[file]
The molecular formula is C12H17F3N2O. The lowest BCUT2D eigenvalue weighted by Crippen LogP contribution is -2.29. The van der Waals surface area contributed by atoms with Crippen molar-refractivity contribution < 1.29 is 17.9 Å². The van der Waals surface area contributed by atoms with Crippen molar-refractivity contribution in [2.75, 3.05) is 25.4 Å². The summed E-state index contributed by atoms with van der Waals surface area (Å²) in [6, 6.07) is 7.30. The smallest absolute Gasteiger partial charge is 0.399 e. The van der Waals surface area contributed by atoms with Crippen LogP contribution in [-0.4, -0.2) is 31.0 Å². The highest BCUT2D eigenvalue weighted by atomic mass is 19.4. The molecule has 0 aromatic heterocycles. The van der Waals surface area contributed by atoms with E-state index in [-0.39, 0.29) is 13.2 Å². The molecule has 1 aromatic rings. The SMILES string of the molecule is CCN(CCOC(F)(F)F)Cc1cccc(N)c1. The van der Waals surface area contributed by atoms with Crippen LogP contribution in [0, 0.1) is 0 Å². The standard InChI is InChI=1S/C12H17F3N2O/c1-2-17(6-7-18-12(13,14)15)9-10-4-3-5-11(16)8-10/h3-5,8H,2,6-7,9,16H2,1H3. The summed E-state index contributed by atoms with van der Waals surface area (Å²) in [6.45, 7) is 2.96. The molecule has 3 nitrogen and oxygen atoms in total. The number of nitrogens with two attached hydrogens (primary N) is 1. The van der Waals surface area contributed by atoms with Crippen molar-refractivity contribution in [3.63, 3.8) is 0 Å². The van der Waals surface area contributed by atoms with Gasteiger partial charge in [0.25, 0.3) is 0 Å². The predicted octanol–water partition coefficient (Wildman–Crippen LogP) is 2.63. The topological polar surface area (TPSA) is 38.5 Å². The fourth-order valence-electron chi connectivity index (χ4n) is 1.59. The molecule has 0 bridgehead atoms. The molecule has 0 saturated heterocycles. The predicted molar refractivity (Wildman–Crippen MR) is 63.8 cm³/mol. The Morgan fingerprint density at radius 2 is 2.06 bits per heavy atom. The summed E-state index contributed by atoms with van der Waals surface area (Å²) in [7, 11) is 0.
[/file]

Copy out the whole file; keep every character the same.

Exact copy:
The molecular formula is C12H17F3N2O. The lowest BCUT2D eigenvalue weighted by Crippen LogP contribution is -2.29. The van der Waals surface area contributed by atoms with Crippen molar-refractivity contribution < 1.29 is 17.9 Å². The van der Waals surface area contributed by atoms with Crippen molar-refractivity contribution in [2.75, 3.05) is 25.4 Å². The summed E-state index contributed by atoms with van der Waals surface area (Å²) in [6, 6.07) is 7.30. The smallest absolute Gasteiger partial charge is 0.399 e. The van der Waals surface area contributed by atoms with Crippen LogP contribution in [-0.4, -0.2) is 31.0 Å². The highest BCUT2D eigenvalue weighted by atomic mass is 19.4. The molecule has 0 aromatic heterocycles. The van der Waals surface area contributed by atoms with E-state index in [-0.39, 0.29) is 13.2 Å². The molecule has 1 aromatic rings. The SMILES string of the molecule is CCN(CCOC(F)(F)F)Cc1cccc(N)c1. The van der Waals surface area contributed by atoms with Crippen LogP contribution in [0, 0.1) is 0 Å². The standard InChI is InChI=1S/C12H17F3N2O/c1-2-17(6-7-18-12(13,14)15)9-10-4-3-5-11(16)8-10/h3-5,8H,2,6-7,9,16H2,1H3. The summed E-state index contributed by atoms with van der Waals surface area (Å²) in [6.45, 7) is 2.96. The molecule has 3 nitrogen and oxygen atoms in total. The number of nitrogens with two attached hydrogens (primary N) is 1. The van der Waals surface area contributed by atoms with Crippen molar-refractivity contribution in [3.63, 3.8) is 0 Å². The van der Waals surface area contributed by atoms with Gasteiger partial charge in [0.25, 0.3) is 0 Å². The predicted octanol–water partition coefficient (Wildman–Crippen LogP) is 2.63. The topological polar surface area (TPSA) is 38.5 Å². The fourth-order valence-electron chi connectivity index (χ4n) is 1.59. The molecule has 0 bridgehead atoms. The molecule has 0 saturated heterocycles. The predicted molar refractivity (Wildman–Crippen MR) is 63.8 cm³/mol. The Morgan fingerprint density at radius 2 is 2.06 bits per heavy atom. The summed E-state index contributed by atoms with van der Waals surface area (Å²) in [7, 11) is 0.